While Yum Brands' (NYSE:YUM) Taco Bell has been screaming from the rooftops that its new breakfast menu is an attempt to win market share from McDonald's (NYSE: MCD), the company took a quieter approach in its efforts to launch a new fast casual concept.
Taco Bell had a team of young executives working on creating a fast casual model in a "secret war room" at the chain's headquarters. The idea for the group came after "a segmentation study conducted on Taco Bell that revealed a fairly large demographic that was not likely to use quick-service (fast food) restaurants at all," Nation's Restaurant News reported.
"We realized that at Taco Bell we weren't reaching all of those who want Mexican food," Senior Brand Manager Jeff Jenkins told USA Today.
The new restaurant won't carry the Taco Bell name. Instead the eatery will be dubbed "U.S. Taco Co. and Urban Taproom" and the menu will look nothing like the gimmick-filled offerings at Taco Bell. That means no Doritos Loco Tacos, no Crunchwraps, and surprisingly no burritos.
Instead the new concept -- which is scheduled to open in Huntington Beach, Calif., this summer -- will have a simple menu with 10 "premium" tacos, thick fries (which can be topped in various ways), and shakes. Future locations will offer craft beer and wine but the first one will be alcohol-free.
Taco Bell CEO Greg Creed said that instead of spending millions attempting to lure customers unlikely to eat at Taco Bell into the chain, it made more sense to create a new concept that would "appeal to that demographic which includes an eclectic mix of generally higher-income foodies," NRN reported.
Basically it's a take on Taco Bell designed to appeal to foodies who would never set foot in a Taco Bell. A fancier version of Mexican food with higher prices for the millennial crowd that takes pride in choosing Target over Wal-Mart and fancier fast casual over fast food.
Taking on Chipotle
While Taco Bell and Chipotle (NYSE:CMG) are often linked as competitors and Taco Bell even added the higher-end Cantina Bell menu items as an answer to Chipotle's higher-quality product, the comparison may not be fair. Bell is a fast food or quick service restaurant while Chipotle is fast casual -- which generally means higher quality and higher prices.
Fast casual has been a growing success led by brands including Chipotle and Panera Bread (NASDAQ: PNRA). If Taco Bell executives are right that fast casual customers aren't likely to eat at quick service restaurants, then Taco Bell and Chipotle may both offer Mexican food but they aren't really competing to sell it to the same people.
Fast casual is a rapidly growing segment and its appeal to Taco Bell is obvious -- new customers who spend a lot more money.
At U.S. Taco Co. "the average check will likely be around $11.50 to $12 with a drink. Tacos are priced at about $4 each, two for $7, or three for $10," NRN reported. "Taco Bell's average check is about $7.20."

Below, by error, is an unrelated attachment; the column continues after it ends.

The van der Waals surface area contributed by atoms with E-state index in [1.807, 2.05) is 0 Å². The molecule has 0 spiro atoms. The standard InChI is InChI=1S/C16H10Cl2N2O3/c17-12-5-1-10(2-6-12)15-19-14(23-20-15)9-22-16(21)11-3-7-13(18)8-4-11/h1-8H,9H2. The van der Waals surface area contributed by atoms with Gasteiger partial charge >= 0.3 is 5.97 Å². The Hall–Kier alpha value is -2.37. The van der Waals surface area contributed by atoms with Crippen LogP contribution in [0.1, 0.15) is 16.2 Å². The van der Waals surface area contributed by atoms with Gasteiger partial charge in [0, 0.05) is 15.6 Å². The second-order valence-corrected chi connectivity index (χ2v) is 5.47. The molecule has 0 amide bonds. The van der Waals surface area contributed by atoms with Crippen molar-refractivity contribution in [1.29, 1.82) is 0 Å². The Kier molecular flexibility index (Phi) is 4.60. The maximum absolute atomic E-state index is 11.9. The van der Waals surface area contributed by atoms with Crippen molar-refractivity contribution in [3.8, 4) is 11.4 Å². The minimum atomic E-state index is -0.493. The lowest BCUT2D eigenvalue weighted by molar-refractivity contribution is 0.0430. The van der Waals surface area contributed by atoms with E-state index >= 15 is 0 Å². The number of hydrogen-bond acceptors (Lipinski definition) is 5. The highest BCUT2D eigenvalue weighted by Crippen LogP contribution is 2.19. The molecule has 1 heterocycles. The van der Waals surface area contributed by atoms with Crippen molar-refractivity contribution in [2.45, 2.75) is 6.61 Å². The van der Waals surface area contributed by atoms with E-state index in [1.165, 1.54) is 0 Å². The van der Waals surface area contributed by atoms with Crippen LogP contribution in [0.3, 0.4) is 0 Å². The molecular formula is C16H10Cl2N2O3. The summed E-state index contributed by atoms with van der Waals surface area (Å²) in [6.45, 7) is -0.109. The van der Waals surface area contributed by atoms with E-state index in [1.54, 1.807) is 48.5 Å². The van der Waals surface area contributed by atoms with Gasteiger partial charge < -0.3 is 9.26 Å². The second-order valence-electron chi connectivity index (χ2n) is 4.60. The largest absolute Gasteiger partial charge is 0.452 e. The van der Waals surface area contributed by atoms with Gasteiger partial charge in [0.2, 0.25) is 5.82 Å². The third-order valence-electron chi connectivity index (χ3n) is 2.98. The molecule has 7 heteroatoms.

Yum Brands isn't going upscale only in the taco world. It's also testing a fast casual take on KFC called KFC Eleven and another non-KFC-related take on chicken called Super Chix.
Both brands are healthy
Taco Bell had a good 2013 -- specifically in the United States -- where the brand provided approximately two-thirds of Yum's U.S. profits. The chain has also reported eight consecutive quarters of U.S. same-store sales growth. Yum does not separate out sales for Taco Bell versus its sister brands Pizza Hut and KFC in its annual report, so exact sales figures are not available.
Chipotle had a good year too with overall revenue growing 17.7% to $3.21 billion.
Chipotle's sales figures are likely intriguing to Taco Bell executives, which could use them as a way to gauge market interest in fast casual Mexican. Still Yum should tread carefully. Chipotle is about more than its food as the company also has a carefully crafted reputation tied to its use of organic ingredients and generally caring about food quality.
Like Starbucks or Ben & Jerry's, Chipotle has a reputation as a company that cares about more than the bottom line. That builds customer loyalty and makes an assault on its market share more difficult -- specifically because no matter how well the connection is hidden, many consumers will know about the link between Bell and U.S. Taco Co.
Taco Bell has to try
Fast casual represents too big an opportunity for Yum to not take a shot. Opening one restaurant with plans for another should show the company if consumers want an upscale take on tacos from the people that brought you Taco Bell.
It's a curious decision to open the first U.S. Taco Co. and Urban Taproom and not include the alcohol part of the concept. Still the slow roll-out of a few stores should give Yum a chance to refine the concept and even build some buzz that the new chain is not the old one with a different look.
Consumers are willing to pay more for better food, and Yum is looking to profit. It'll also hedge the company's risk in case the public's tastes shift away from fast food.
The biggest negative going against U.S. Taco is Taco Bell, but that's not an insurmountable problem. It might even be an advantage if the new concept is seen as a step-up brand for Bell's loyal customers. Grab a Waffle Taco for breakfast or a Crunch Wrap for a quick lunch but if you want something a little fancier in a nicer restaurant maybe washed down with a craft beer, come to U.S. Taco Co.
Daniel Kline has no position in any stocks mentioned. He eats at Chipotle often but never Taco Bell. The Motley Fool recommends Chipotle Mexican Grill and McDonald's. The Motley Fool owns shares of Chipotle Mexican Grill, McDonald's, and Panera Bread. Try any of our Foolish newsletter services free for 30 days. We Fools may not all hold the same opinions, but we all believe that considering a diverse range of insights makes us better investors. The Motley Fool has a disclosure policy.